Professor Per Halkjær Nielsen from Aalborg University, Denmark, gave a lecture on March 27, 2018 (Tuesday) titled “Insights into the Function of Microbial Dark Matter in Environmental Biotechnology”.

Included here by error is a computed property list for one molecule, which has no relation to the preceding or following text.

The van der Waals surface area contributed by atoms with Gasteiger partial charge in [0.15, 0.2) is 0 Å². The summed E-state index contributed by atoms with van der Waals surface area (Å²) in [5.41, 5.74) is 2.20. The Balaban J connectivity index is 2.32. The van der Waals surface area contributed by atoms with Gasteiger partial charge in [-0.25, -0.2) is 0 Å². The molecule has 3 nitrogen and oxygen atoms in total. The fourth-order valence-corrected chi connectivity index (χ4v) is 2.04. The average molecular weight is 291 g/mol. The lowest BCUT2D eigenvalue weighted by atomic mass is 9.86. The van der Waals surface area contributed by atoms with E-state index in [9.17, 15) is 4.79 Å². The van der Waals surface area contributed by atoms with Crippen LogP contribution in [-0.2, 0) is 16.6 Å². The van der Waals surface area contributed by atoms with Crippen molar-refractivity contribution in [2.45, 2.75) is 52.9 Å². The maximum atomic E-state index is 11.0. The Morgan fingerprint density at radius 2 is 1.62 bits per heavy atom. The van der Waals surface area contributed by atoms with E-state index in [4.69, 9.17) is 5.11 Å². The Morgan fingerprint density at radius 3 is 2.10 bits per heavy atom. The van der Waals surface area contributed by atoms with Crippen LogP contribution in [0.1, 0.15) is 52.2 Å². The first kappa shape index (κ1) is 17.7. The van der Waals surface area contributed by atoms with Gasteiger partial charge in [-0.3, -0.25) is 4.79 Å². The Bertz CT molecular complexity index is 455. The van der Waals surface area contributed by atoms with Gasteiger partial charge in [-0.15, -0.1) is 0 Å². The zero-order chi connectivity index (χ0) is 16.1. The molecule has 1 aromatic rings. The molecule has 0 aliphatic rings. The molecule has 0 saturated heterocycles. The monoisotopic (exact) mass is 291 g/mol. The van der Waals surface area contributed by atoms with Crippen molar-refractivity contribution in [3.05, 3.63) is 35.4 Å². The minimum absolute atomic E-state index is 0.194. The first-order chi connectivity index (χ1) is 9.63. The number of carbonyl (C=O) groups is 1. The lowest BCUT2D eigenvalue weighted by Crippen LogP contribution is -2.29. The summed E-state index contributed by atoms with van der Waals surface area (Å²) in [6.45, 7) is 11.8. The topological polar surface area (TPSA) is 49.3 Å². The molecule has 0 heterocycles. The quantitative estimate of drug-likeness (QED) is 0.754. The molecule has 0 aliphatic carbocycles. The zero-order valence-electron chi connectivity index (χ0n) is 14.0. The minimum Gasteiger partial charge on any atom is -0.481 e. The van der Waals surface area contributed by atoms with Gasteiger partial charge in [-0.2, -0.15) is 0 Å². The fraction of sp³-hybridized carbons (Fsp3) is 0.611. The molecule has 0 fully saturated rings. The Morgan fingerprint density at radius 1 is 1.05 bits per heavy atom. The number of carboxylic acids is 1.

The unprecedented development in DNA technologies over the past 10 years has revolutionized the capabilities to investigate and understand the microbes as the key to sustainable development in water and wastewater treatment, bioremediation, recovery of nutrients, and production of bioenergy. The vast majority of these microbes cannot be isolated and cultivated in the laboratory and thus constitute biological “dark matter” of which we understand very little. Novel DNA technologies are likely key to revealing the potential activities of the microbial communities that underpin important processes in environmental biotechnology, and the results from their application have revealed fascinating and promising insights. Metagenomes provide an efficient and fast way to retrieve high quality genomes from environmental microbial communities. Presented examples include recovery of genomes from novel or poorly described uncultured species, some of these from novel candidate phyla without cultured representatives. The genome recovery and annotation of metabolic pathways can facilitate targeted metatranscriptomics and metaproteomics that, combined with various single cell techniques such as Raman microspectroscopy, can resolve the in situ physiologies of otherwise elusive microbes. This novel understanding about the microbial dark matter can be applied for “online” DNA sequencing, surveillance, and control of engineered systems such as wastewater treatment plants or anaerobic digesters.